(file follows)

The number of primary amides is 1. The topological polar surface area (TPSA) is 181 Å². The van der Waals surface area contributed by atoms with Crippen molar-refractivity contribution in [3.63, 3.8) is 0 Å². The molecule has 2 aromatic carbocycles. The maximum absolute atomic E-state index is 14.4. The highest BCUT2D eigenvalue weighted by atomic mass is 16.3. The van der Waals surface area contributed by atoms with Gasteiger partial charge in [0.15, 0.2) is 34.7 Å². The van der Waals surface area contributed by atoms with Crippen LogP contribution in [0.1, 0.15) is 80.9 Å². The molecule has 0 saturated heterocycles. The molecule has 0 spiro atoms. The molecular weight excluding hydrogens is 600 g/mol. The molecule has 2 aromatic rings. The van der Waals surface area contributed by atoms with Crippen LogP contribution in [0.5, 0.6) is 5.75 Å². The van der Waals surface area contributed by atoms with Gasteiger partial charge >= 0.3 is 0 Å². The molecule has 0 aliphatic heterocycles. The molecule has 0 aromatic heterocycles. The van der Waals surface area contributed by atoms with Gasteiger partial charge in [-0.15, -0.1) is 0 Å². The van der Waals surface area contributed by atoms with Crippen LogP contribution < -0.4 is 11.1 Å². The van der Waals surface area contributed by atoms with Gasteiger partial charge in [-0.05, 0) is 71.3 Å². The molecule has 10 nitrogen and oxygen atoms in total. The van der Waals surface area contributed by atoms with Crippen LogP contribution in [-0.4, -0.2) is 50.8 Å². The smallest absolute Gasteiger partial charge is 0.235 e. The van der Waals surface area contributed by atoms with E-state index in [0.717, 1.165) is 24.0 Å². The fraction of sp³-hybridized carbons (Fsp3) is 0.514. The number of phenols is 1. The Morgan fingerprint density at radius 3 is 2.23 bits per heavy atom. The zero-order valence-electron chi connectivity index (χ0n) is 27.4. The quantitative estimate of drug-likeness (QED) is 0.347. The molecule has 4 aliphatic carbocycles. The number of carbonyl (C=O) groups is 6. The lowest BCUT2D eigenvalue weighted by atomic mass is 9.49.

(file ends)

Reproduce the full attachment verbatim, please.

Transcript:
The number of primary amides is 1. The topological polar surface area (TPSA) is 181 Å². The van der Waals surface area contributed by atoms with Crippen molar-refractivity contribution in [3.63, 3.8) is 0 Å². The molecule has 2 aromatic carbocycles. The maximum absolute atomic E-state index is 14.4. The highest BCUT2D eigenvalue weighted by atomic mass is 16.3. The van der Waals surface area contributed by atoms with Gasteiger partial charge in [0.15, 0.2) is 34.7 Å². The van der Waals surface area contributed by atoms with Crippen LogP contribution in [0.1, 0.15) is 80.9 Å². The molecule has 0 saturated heterocycles. The molecule has 0 spiro atoms. The molecular weight excluding hydrogens is 600 g/mol. The molecule has 2 aromatic rings. The van der Waals surface area contributed by atoms with Crippen LogP contribution in [0.5, 0.6) is 5.75 Å². The van der Waals surface area contributed by atoms with Gasteiger partial charge >= 0.3 is 0 Å². The molecule has 0 aliphatic heterocycles. The molecule has 0 aromatic heterocycles. The van der Waals surface area contributed by atoms with Gasteiger partial charge in [-0.15, -0.1) is 0 Å². The van der Waals surface area contributed by atoms with Crippen LogP contribution < -0.4 is 11.1 Å². The van der Waals surface area contributed by atoms with Gasteiger partial charge in [-0.05, 0) is 71.3 Å². The molecule has 10 nitrogen and oxygen atoms in total. The van der Waals surface area contributed by atoms with Crippen LogP contribution in [-0.4, -0.2) is 50.8 Å². The smallest absolute Gasteiger partial charge is 0.235 e. The van der Waals surface area contributed by atoms with E-state index in [0.717, 1.165) is 24.0 Å². The fraction of sp³-hybridized carbons (Fsp3) is 0.514. The number of phenols is 1. The Morgan fingerprint density at radius 3 is 2.23 bits per heavy atom. The zero-order valence-electron chi connectivity index (χ0n) is 27.4. The quantitative estimate of drug-likeness (QED) is 0.347. The molecule has 4 aliphatic carbocycles. The number of carbonyl (C=O) groups is 6. The lowest BCUT2D eigenvalue weighted by atomic mass is 9.49.